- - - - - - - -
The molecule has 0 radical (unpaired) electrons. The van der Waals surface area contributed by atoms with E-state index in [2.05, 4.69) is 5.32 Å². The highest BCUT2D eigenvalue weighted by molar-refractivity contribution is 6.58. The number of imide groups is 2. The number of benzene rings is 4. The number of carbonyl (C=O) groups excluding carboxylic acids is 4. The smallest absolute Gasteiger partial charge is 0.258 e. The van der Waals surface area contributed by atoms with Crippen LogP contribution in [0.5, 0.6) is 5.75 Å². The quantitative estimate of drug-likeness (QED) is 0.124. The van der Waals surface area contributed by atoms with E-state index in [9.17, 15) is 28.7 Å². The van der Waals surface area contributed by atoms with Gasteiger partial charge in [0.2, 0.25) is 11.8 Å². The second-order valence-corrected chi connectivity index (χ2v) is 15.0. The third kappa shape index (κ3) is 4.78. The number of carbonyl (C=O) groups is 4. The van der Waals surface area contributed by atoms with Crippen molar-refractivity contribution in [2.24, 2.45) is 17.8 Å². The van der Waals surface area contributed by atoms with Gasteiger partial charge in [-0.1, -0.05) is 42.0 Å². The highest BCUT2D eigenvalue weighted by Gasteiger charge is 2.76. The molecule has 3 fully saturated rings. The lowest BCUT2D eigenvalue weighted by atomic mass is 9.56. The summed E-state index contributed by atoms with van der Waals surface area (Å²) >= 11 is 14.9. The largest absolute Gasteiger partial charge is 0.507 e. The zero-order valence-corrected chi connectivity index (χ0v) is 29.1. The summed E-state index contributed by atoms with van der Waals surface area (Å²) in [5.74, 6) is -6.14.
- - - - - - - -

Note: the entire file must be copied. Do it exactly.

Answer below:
The molecule has 0 radical (unpaired) electrons. The van der Waals surface area contributed by atoms with E-state index in [2.05, 4.69) is 5.32 Å². The highest BCUT2D eigenvalue weighted by molar-refractivity contribution is 6.58. The number of imide groups is 2. The number of benzene rings is 4. The number of carbonyl (C=O) groups excluding carboxylic acids is 4. The smallest absolute Gasteiger partial charge is 0.258 e. The van der Waals surface area contributed by atoms with Crippen LogP contribution in [0.5, 0.6) is 5.75 Å². The quantitative estimate of drug-likeness (QED) is 0.124. The van der Waals surface area contributed by atoms with E-state index in [9.17, 15) is 28.7 Å². The van der Waals surface area contributed by atoms with Gasteiger partial charge in [0.2, 0.25) is 11.8 Å². The second-order valence-corrected chi connectivity index (χ2v) is 15.0. The third kappa shape index (κ3) is 4.78. The number of carbonyl (C=O) groups is 4. The van der Waals surface area contributed by atoms with Crippen molar-refractivity contribution in [2.24, 2.45) is 17.8 Å². The van der Waals surface area contributed by atoms with Gasteiger partial charge in [-0.1, -0.05) is 42.0 Å². The highest BCUT2D eigenvalue weighted by Gasteiger charge is 2.76. The molecule has 3 fully saturated rings. The lowest BCUT2D eigenvalue weighted by atomic mass is 9.56. The summed E-state index contributed by atoms with van der Waals surface area (Å²) >= 11 is 14.9. The largest absolute Gasteiger partial charge is 0.507 e. The zero-order valence-corrected chi connectivity index (χ0v) is 29.1. The summed E-state index contributed by atoms with van der Waals surface area (Å²) in [5.74, 6) is -6.14.